Oh, friend, that you might rightly value the cross of Jesus and His sacrifice in laying down that sinless, spotless, holy life, as a sacrifice for sins. I ask you, is your heart not affected by it?

We read of these people, "And sitting down, they watched Him there." It seems as though they had come to the end of their tether. There wasn't another thing that they could think to do; and in cold blood they sat down, and they watched Him there in His agony.

I just want to emphasise these two words: "Him there." Why was He there? Pilate's wife wanted to give her husband a bit of good advice, as she thought. "Have thou nothing to do with that just man; for I have suffered many things this day in a dream because of Him." Advice that Pilate couldn't take, and advice that you can't take either, friend. You've got to do with Jesus just as much as Pilate had.

Pilate says, "I find no fault in Him." His wife said He was a just person. Those weren't the only witnesses, you know-witnesses that you and I would never have thought of bringing forward. Judas says, "I have sinned, in that I have betrayed the innocent blood."

Him there? Why was He there, friend? He was there because you and I should have been there. He was there answering to the holy God in your place and in my place. He became, as the Proverb said, He became surety for a stranger and He was made to smart. Listen, this is no cheap salvation that we are preaching to you tonight. It's a salvation that cost God Himself the very best, the very choicest of heaven's store for you, the rebel sinner.

Visiting one of the villages in the Lake district over in England, and after having a Gospel meeting in the open air, we went around the doors giving out little gospel booklets. I knocked at a door and the lady's voice inside shouted, "Come in," and in I went. She said, "What is it?" "Oh," I said, "I've brought you a little gospel booklet to tell you the way to heaven." "Oh," she said, "you know, I've had a good upbringing," and she began to tell me of the good upbringing she had had. She said that from a girl, as far back as she could remember, she was taken to church three times each Sunday. She said that she had good parents who were church members, and she had been brought up to attend church regularly.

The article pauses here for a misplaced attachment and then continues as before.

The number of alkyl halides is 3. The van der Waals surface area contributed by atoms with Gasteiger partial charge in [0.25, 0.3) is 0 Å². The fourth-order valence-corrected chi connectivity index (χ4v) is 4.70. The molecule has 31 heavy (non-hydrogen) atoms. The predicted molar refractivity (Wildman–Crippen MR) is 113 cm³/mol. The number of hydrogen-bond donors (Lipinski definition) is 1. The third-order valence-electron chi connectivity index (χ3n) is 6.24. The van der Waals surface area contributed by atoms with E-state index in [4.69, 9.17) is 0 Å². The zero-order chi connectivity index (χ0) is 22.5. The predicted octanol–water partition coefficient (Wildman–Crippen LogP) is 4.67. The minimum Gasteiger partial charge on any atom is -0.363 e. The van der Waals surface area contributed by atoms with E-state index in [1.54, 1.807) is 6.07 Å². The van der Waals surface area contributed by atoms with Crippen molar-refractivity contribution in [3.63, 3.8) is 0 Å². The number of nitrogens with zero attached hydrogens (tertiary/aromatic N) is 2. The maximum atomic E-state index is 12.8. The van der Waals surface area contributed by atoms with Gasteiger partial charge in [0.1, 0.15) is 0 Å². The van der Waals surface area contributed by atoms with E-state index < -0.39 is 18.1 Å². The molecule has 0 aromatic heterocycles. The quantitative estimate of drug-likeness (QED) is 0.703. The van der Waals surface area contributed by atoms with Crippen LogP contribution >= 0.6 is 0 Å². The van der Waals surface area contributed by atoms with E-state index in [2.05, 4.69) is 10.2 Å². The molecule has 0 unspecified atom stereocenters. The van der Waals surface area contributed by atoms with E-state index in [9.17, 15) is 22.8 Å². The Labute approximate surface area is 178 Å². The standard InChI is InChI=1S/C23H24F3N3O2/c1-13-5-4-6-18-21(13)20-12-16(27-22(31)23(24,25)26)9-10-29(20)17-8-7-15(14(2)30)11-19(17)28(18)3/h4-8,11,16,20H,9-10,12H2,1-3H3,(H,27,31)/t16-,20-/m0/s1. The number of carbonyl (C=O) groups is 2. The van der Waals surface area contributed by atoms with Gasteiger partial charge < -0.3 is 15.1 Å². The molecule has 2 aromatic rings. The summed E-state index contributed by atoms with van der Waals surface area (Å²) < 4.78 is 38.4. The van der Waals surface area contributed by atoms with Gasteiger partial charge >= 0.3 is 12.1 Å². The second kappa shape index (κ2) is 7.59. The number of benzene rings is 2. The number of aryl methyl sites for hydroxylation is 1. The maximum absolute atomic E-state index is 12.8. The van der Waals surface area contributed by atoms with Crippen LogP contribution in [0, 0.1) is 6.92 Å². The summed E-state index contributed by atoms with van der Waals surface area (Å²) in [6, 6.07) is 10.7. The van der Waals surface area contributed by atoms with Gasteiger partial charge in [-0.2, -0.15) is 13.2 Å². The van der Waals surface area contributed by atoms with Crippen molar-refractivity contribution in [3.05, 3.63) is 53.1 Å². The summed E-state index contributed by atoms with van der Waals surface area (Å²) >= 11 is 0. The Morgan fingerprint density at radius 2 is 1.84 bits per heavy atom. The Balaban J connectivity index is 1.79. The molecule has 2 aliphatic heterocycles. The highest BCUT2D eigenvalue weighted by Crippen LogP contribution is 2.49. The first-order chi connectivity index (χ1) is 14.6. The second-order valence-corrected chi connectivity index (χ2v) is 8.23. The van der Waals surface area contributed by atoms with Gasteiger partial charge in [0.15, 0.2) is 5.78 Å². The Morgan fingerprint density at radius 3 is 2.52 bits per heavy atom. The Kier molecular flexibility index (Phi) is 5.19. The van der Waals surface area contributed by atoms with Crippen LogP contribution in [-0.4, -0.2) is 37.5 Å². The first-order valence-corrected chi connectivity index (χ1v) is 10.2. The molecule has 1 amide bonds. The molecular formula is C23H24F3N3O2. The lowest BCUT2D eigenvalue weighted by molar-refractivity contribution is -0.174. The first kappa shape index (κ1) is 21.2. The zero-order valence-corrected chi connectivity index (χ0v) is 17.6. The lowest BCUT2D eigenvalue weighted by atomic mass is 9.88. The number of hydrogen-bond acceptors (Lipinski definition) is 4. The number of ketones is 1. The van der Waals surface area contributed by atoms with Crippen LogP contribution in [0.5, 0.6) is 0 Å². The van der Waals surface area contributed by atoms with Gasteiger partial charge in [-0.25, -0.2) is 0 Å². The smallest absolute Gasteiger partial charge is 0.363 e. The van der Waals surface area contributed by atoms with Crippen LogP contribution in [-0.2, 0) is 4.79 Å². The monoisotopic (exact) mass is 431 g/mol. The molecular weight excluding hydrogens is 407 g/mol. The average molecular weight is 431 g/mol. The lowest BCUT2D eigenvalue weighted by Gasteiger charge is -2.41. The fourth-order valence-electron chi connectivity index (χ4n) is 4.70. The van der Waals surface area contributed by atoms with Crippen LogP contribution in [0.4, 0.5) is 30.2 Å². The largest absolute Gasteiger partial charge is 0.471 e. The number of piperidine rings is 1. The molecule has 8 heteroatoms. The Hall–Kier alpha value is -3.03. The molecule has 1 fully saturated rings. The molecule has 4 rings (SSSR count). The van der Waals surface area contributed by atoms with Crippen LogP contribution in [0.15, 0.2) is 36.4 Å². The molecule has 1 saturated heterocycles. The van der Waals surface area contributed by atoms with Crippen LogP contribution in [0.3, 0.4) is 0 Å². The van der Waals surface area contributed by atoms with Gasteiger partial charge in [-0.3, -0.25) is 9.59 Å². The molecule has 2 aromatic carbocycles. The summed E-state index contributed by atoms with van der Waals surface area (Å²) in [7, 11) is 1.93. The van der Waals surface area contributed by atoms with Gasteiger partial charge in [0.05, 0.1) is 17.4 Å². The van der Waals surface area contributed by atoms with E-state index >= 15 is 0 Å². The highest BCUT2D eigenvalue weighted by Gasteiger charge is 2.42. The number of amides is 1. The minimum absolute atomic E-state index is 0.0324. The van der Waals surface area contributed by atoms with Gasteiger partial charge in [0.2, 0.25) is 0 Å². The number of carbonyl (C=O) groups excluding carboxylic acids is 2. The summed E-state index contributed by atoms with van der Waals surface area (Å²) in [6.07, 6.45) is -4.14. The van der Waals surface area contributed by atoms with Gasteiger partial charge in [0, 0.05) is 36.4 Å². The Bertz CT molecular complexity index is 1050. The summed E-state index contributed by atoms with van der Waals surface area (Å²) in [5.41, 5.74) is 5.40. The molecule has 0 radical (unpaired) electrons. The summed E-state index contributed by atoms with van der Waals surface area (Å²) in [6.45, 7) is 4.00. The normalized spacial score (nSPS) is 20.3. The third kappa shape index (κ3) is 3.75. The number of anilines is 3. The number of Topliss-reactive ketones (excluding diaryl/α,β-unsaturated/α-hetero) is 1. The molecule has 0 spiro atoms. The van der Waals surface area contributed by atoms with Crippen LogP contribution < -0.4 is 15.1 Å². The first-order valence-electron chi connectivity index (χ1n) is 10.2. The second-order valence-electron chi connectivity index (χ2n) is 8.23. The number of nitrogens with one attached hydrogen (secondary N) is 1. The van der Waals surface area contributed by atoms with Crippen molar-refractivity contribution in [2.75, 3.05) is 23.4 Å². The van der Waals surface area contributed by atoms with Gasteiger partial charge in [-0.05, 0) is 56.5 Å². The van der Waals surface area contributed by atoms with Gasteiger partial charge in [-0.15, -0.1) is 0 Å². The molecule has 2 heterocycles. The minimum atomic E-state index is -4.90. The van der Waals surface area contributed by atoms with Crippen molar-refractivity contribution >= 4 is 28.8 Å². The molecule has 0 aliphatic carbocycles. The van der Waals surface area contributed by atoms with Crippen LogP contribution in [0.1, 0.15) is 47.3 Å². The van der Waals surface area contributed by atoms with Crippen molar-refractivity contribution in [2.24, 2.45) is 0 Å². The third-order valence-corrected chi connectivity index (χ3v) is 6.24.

Dear friend, it's not a good upbringing that many people want, it's a good downbringing. I said to her, "Oh, I've had a good upbringing too," and I quoted from Psalm 40: "He brought me up... out of an horrible pit, out of the miry clay, and set my feet upon a rock, and established my goings. And He hath put a new song in my mouth, even praise unto our God." I said, "That's the good upbringing that I've had." Naturally speaking, I had no good upbringing, friend. Not speaking in any way disrespectfully of my parents, I was dragged up. Were you brought up in a Christian home? Never cease to thank God for it. You know what I was used to?-a drunken fight, that started on Saturday night and went right over until about the Tuesday when everything was spent up, and our clothes were put into the pawn, and that money was spent as well. That's the bringing up I had. Thank God for the other bringing up. "He brought me up... out of an horrible pit, out of the miry clay, and set my feet upon a rock, and established my goings. And He hath put a new song in my mouth."